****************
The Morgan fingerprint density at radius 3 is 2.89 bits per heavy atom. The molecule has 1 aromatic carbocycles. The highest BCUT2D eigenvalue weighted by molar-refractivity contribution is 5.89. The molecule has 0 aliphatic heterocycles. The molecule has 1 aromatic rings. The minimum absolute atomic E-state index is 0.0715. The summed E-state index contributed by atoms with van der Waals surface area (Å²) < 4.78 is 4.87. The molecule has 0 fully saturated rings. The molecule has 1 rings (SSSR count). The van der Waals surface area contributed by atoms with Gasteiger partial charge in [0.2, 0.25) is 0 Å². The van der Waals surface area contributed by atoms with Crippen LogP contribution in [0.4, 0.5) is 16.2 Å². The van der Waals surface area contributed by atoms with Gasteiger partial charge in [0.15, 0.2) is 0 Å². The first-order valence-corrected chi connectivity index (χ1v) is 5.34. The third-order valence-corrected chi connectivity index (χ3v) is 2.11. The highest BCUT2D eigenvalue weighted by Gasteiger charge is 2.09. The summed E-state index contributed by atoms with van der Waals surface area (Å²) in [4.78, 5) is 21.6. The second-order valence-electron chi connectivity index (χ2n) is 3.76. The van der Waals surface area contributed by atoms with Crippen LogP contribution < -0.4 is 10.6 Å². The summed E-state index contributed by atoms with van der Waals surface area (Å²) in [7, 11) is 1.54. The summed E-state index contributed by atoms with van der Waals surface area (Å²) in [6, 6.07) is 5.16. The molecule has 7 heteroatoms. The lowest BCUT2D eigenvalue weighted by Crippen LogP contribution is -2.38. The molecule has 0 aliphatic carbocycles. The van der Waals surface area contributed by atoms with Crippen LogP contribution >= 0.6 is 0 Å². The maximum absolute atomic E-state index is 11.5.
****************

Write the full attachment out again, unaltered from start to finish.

The Morgan fingerprint density at radius 3 is 2.89 bits per heavy atom. The molecule has 1 aromatic carbocycles. The highest BCUT2D eigenvalue weighted by molar-refractivity contribution is 5.89. The molecule has 0 aliphatic heterocycles. The molecule has 1 aromatic rings. The minimum absolute atomic E-state index is 0.0715. The summed E-state index contributed by atoms with van der Waals surface area (Å²) < 4.78 is 4.87. The molecule has 0 fully saturated rings. The molecule has 1 rings (SSSR count). The van der Waals surface area contributed by atoms with Gasteiger partial charge in [0.2, 0.25) is 0 Å². The van der Waals surface area contributed by atoms with Crippen LogP contribution in [0.4, 0.5) is 16.2 Å². The van der Waals surface area contributed by atoms with Gasteiger partial charge in [0.15, 0.2) is 0 Å². The first-order valence-corrected chi connectivity index (χ1v) is 5.34. The third-order valence-corrected chi connectivity index (χ3v) is 2.11. The highest BCUT2D eigenvalue weighted by Gasteiger charge is 2.09. The summed E-state index contributed by atoms with van der Waals surface area (Å²) in [4.78, 5) is 21.6. The second-order valence-electron chi connectivity index (χ2n) is 3.76. The van der Waals surface area contributed by atoms with Crippen LogP contribution < -0.4 is 10.6 Å². The summed E-state index contributed by atoms with van der Waals surface area (Å²) in [7, 11) is 1.54. The summed E-state index contributed by atoms with van der Waals surface area (Å²) in [6, 6.07) is 5.16. The molecule has 7 heteroatoms. The lowest BCUT2D eigenvalue weighted by Crippen LogP contribution is -2.38. The molecule has 0 aliphatic carbocycles. The van der Waals surface area contributed by atoms with Crippen LogP contribution >= 0.6 is 0 Å². The maximum absolute atomic E-state index is 11.5.